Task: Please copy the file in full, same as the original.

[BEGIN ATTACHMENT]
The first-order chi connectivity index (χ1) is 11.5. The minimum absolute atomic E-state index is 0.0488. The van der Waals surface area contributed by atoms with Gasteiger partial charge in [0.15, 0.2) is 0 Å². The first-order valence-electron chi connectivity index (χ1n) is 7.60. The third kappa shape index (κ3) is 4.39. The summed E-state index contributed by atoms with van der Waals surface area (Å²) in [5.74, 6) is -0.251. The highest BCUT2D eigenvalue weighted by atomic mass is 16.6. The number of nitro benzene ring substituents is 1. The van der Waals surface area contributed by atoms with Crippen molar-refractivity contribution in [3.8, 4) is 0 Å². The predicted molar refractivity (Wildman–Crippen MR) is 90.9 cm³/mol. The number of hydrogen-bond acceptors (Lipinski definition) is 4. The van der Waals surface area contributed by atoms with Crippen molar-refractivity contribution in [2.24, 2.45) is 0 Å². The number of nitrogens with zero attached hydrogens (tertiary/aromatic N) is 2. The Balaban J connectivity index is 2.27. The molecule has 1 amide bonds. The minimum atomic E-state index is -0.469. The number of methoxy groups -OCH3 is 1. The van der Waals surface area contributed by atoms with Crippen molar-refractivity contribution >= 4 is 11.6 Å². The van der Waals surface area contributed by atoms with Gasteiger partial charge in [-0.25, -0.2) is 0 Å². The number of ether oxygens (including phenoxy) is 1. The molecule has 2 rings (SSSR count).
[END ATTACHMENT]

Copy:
The first-order chi connectivity index (χ1) is 11.5. The minimum absolute atomic E-state index is 0.0488. The van der Waals surface area contributed by atoms with Gasteiger partial charge in [0.15, 0.2) is 0 Å². The first-order valence-electron chi connectivity index (χ1n) is 7.60. The third kappa shape index (κ3) is 4.39. The summed E-state index contributed by atoms with van der Waals surface area (Å²) in [5.74, 6) is -0.251. The highest BCUT2D eigenvalue weighted by atomic mass is 16.6. The number of nitro benzene ring substituents is 1. The van der Waals surface area contributed by atoms with Crippen molar-refractivity contribution in [3.8, 4) is 0 Å². The predicted molar refractivity (Wildman–Crippen MR) is 90.9 cm³/mol. The number of hydrogen-bond acceptors (Lipinski definition) is 4. The van der Waals surface area contributed by atoms with Crippen molar-refractivity contribution in [2.24, 2.45) is 0 Å². The number of nitrogens with zero attached hydrogens (tertiary/aromatic N) is 2. The Balaban J connectivity index is 2.27. The molecule has 1 amide bonds. The minimum atomic E-state index is -0.469. The number of methoxy groups -OCH3 is 1. The van der Waals surface area contributed by atoms with Crippen molar-refractivity contribution >= 4 is 11.6 Å². The van der Waals surface area contributed by atoms with Gasteiger partial charge in [-0.25, -0.2) is 0 Å². The number of ether oxygens (including phenoxy) is 1. The molecule has 2 rings (SSSR count).